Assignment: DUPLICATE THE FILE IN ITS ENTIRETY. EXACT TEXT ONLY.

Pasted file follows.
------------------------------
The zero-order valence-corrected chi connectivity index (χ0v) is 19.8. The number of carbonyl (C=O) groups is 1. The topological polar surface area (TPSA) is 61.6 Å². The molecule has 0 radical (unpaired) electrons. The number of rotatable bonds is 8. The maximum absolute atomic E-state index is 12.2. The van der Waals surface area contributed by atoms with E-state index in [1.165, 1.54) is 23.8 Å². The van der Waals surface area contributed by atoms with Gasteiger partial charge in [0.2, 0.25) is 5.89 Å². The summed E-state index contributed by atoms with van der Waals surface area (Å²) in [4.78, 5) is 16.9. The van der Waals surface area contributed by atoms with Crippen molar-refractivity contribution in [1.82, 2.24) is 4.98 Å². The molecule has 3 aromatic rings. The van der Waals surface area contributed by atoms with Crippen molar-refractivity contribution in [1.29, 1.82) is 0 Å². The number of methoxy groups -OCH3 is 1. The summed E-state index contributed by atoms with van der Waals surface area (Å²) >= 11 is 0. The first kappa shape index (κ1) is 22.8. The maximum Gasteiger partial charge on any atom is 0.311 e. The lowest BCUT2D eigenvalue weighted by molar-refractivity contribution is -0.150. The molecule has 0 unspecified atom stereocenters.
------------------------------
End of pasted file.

The zero-order valence-corrected chi connectivity index (χ0v) is 19.8. The number of carbonyl (C=O) groups is 1. The topological polar surface area (TPSA) is 61.6 Å². The molecule has 0 radical (unpaired) electrons. The number of rotatable bonds is 8. The maximum absolute atomic E-state index is 12.2. The van der Waals surface area contributed by atoms with E-state index in [1.165, 1.54) is 23.8 Å². The van der Waals surface area contributed by atoms with Gasteiger partial charge in [0.2, 0.25) is 5.89 Å². The summed E-state index contributed by atoms with van der Waals surface area (Å²) in [4.78, 5) is 16.9. The van der Waals surface area contributed by atoms with Crippen molar-refractivity contribution in [1.82, 2.24) is 4.98 Å². The molecule has 3 aromatic rings. The van der Waals surface area contributed by atoms with Crippen molar-refractivity contribution in [1.29, 1.82) is 0 Å². The number of methoxy groups -OCH3 is 1. The summed E-state index contributed by atoms with van der Waals surface area (Å²) >= 11 is 0. The first kappa shape index (κ1) is 22.8. The maximum Gasteiger partial charge on any atom is 0.311 e. The lowest BCUT2D eigenvalue weighted by molar-refractivity contribution is -0.150. The molecule has 0 unspecified atom stereocenters.